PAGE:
Consumers cut back on their spending in November, failing to keep up with even a low level of inflation for the month, the Commerce Department reported on December 15th.
The 0.6% monthly loss in retail sales was worse than the 0.3% reduction that the Dow Jones had expected would occur. The Labor Department's measure of inflation, the Consumer Price Index, increased by 0.1% in November, which fell short of expectations once more. Inflation correction is not applied to the data.
Measures that take into consideration both gasoline and car sales decreased by 0.2%.
Stocks fell after a morning wave of economic news that was mainly unfavourable. The Dow Jones Industrial Average lost over 500 points in early trading.
The drawdown had an impact in numerous categories. Furniture and home furnishings retailers reported a dip of 2.6%, motor vehicle and parts dealers had a fall of 2.3%, and building supply and garden centres saw a drop of 2.5%.
Even though petrol prices were dropping, service station sales only fell by 0.1%.
While sales in bars, restaurants, and other food and beverage establishments increased, online sales decreased by 0.9%.
While the CPI inflation rate was 7.1%, annual retail sales increased by 6.5%.
"We think this weakening is a portent of things to come with sluggish global growth and the strong dollar increasing the local drag from higher interest rates," says Andrew Hunter, senior U.S. economist at Capital Economics.
Weekly unemployment claims decreased to 211,000, according to the Labor Department, on December 15th, a decline of 20,000 from the previous period and substantially less than the Dow Jones prediction of 232,000. A week behind schedule claims have grown slightly to 1.671 million in number.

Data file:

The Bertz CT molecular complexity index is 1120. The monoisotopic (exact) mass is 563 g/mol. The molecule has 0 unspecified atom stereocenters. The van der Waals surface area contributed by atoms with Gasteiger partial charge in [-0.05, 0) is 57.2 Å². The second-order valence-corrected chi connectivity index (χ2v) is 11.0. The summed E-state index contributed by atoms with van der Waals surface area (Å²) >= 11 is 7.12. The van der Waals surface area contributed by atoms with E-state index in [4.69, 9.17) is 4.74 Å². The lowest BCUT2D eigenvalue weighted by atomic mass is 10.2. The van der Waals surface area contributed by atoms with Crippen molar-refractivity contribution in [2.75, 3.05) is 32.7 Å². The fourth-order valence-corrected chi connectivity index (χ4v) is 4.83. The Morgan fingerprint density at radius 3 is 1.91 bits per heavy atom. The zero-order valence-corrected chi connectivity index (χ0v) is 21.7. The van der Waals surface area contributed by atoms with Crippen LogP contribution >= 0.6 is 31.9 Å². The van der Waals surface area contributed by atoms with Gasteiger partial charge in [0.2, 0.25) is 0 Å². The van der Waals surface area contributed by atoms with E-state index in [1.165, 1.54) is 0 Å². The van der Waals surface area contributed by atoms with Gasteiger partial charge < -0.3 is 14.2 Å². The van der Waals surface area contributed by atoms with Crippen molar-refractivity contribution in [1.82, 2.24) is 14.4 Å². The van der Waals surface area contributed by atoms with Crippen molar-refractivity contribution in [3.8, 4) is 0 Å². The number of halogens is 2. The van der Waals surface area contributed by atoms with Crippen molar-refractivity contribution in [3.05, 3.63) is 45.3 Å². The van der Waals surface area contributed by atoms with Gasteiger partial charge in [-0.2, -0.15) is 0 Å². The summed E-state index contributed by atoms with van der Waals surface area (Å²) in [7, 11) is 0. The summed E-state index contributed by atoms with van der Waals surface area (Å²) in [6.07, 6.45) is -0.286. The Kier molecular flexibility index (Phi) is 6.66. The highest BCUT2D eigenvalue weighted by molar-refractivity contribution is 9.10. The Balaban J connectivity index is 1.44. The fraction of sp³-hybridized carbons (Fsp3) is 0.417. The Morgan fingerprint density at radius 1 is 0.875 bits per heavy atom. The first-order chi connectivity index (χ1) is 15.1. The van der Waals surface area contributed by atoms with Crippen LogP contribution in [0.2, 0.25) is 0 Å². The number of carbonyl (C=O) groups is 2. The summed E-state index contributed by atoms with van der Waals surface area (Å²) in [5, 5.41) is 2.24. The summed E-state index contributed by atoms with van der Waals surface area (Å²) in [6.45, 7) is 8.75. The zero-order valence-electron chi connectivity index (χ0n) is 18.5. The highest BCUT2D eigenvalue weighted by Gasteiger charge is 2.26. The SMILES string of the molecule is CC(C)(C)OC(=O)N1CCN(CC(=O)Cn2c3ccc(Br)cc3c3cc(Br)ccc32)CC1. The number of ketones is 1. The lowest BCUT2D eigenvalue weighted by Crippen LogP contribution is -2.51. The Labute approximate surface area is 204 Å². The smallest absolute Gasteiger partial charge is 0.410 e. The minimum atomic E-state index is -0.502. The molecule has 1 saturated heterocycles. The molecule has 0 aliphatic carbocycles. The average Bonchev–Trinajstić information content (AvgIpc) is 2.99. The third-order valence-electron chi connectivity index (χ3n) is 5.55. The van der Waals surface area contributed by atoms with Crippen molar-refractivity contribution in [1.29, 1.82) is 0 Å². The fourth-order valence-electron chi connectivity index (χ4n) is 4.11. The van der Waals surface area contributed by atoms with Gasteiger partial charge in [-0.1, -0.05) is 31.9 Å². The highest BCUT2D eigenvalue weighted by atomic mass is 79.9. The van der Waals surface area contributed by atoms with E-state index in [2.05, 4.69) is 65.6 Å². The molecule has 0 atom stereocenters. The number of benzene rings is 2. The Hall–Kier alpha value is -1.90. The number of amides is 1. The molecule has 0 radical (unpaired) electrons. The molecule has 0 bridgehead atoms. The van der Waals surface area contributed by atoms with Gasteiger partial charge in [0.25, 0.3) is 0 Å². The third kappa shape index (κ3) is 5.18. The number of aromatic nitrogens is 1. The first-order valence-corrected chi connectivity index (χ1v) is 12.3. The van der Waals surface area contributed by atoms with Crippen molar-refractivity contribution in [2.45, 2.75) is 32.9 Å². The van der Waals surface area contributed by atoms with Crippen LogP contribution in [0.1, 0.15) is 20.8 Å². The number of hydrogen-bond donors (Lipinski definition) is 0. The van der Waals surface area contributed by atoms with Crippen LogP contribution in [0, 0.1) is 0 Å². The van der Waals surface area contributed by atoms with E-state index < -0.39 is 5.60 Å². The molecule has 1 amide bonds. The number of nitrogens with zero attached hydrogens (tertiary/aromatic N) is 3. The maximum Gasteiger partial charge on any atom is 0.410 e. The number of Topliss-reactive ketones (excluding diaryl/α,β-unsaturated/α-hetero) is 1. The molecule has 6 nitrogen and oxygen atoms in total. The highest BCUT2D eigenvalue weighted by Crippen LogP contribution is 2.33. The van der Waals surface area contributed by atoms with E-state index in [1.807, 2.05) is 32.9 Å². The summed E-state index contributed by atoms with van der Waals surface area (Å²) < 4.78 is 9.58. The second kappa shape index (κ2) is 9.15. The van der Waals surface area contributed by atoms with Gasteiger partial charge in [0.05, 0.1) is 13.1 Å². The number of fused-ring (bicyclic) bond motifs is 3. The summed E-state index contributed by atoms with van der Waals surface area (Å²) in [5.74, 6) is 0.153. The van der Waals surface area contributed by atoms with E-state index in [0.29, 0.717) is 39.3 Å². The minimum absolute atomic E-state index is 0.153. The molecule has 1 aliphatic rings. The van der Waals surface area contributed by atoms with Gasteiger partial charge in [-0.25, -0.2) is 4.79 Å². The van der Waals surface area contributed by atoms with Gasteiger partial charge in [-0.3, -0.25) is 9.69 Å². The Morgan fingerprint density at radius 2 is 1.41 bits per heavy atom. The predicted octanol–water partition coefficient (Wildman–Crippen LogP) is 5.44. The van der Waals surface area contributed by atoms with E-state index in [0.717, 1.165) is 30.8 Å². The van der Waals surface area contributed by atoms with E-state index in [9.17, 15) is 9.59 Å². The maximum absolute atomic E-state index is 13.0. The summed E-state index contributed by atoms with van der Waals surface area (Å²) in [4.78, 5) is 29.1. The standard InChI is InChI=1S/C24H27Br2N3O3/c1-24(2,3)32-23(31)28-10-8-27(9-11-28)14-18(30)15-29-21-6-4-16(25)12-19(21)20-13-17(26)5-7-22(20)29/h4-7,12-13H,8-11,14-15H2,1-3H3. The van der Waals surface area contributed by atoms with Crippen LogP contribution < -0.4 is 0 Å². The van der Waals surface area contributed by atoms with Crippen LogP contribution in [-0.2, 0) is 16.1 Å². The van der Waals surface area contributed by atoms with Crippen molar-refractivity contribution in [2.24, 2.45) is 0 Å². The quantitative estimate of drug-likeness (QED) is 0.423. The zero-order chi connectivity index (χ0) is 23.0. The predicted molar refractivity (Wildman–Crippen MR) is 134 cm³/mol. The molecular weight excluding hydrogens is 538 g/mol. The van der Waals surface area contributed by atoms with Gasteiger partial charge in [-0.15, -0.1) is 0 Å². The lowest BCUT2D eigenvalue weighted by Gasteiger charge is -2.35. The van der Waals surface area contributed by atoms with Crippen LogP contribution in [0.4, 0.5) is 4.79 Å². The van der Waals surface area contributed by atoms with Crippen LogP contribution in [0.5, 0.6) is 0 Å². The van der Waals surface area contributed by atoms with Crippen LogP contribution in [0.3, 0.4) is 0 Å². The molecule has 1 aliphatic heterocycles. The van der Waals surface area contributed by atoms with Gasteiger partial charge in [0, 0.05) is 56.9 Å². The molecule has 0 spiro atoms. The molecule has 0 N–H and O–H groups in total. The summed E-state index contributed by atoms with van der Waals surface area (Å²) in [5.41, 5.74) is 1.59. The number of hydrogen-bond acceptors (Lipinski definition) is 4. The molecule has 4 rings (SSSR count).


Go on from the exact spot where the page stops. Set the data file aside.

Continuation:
Furthermore, a lot of surveys conducted by regional Federal Reserve districts showed a fall in manufacturing activity in December.
The Empire State Manufacturing Survey used the New York region as a case study, recording a reading of -11.2 as opposed to the predicted -0.5.
That is the percentage difference between businesses reporting expansion versus decline. The overall business conditions index fell this month, which was mostly to blame for the report's dip of nearly 16 points into contraction territory. The region's stockpiles fell despite no change in price indexes.
Similar to the previous example, the Philadelphia Fed poll rose by 6 points but remained unfavourable at -13.8 in contrast to the -12 estimate. Sharply negative readings for new orders, unfilled orders, and delivery times all hurt the index. Prices for the area did, however, sharply decline, with drops in both prices paid and received metrics.
We anticipate continued manufacturing weakness, according to Hunter. "The strong dollar is now having a detrimental impact on exports, and a worldwide recession is on the horizon."
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